Because of structural inequalities, black and gender non-conforming people like Siddharta experience increased vulnerability to mental health crises, less access to quality treatment, and the least access to resources to continue care after discharge. Black patients receive more stigmatizing diagnoses for the same symptoms, higher doses of medication, and a higher likelihood of going to jail rather than a hospital for the same actions.

 

Western State Hospital has also been decertified, and defunded $53 million annually by Medicare due to the dangerous conditions that threaten both staff and patients, among other reasons.


Organizations & Associations
Columbia River Mental Health Services to change services at Elahan Place
Columbia River Mental Health Services - 07/21/21 2:38 PM

The adult residential rehabilitation and treatment center for individuals who require intensive support to maintain in the community will change focus in the fall. 

 

For nearly 30 years, Columbia River Mental Health Services (CRMHS) has operated Elahan Place. Beginning as a purpose-built facility for permanent housing in the early ’90s in partnership with Clark County Department of Community Services, its most recent use as a 32-bed residential rehabilitation and treatment center will change focus this coming fall. 
 

While a critical service to the Clark County community, Elahan Place has a long history of challenging dynamics. One of the largest being the complexity of requiring highly trained and qualified staffing. Due to the demanding needs of the job and burnout, it is difficult to not only attract but retain staff as well.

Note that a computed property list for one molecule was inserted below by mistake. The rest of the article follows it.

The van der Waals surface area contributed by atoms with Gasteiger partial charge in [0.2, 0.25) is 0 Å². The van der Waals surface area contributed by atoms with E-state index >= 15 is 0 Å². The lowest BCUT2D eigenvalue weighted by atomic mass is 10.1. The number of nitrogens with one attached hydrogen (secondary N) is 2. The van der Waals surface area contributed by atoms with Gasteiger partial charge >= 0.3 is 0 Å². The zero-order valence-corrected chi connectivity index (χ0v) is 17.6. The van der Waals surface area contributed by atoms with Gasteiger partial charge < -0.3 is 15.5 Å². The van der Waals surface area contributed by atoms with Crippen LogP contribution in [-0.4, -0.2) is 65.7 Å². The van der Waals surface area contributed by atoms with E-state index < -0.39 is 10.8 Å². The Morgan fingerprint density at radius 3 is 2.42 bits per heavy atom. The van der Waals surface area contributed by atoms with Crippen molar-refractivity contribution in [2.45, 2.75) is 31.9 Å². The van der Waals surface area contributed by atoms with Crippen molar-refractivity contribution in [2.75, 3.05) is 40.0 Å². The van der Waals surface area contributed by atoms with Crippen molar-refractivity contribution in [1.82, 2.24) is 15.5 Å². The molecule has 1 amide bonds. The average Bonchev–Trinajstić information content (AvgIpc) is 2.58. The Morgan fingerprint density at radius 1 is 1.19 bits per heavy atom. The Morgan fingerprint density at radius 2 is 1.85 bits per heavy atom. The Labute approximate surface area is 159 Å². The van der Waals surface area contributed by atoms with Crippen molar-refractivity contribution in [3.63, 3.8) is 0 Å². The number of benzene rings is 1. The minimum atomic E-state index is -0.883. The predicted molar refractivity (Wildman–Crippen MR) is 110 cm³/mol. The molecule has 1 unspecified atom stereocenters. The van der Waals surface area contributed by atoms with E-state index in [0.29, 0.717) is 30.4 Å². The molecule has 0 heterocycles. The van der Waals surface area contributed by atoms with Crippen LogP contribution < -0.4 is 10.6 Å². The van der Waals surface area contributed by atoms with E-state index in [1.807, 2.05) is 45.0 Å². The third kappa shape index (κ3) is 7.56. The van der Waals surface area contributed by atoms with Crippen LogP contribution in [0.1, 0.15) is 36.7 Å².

With the ability to care for 32 adults, the average population at Elahan Place for the last two years has been 17 clients. The low client number is not due to a lack of community need but rather relates back to the difficulty in staffing. The ratio must be proportional to keep both clients and staff safe in the facility. 

 

In July, the CRMHS Board of Directors decided not to continue the current scope of services at Elahan Place. Executive leadership has created a plan to safely discharge clients paying close attention to their individual needs. 

 

“Elahan Place has incredible potential and can be of greater value and use to the Clark County community under a different scope,” says Victor Jackson, CEO of CRMHS. “We have already begun conversations with local organizations to explore partnerships for Elahan Place, including operating it as transitional housing, a homeless shelter, or domestic violence facility with CRMHS providing behavioral health support services.”

 

CRMHS will continue to keep the community apprised of its next steps with Elahan Place. For questions or inquiries, you can reach out to Brittini Lasseigne, Chief Marketing and Development Officer, at rittinil@crmhs.org">brittinil@crmhs.org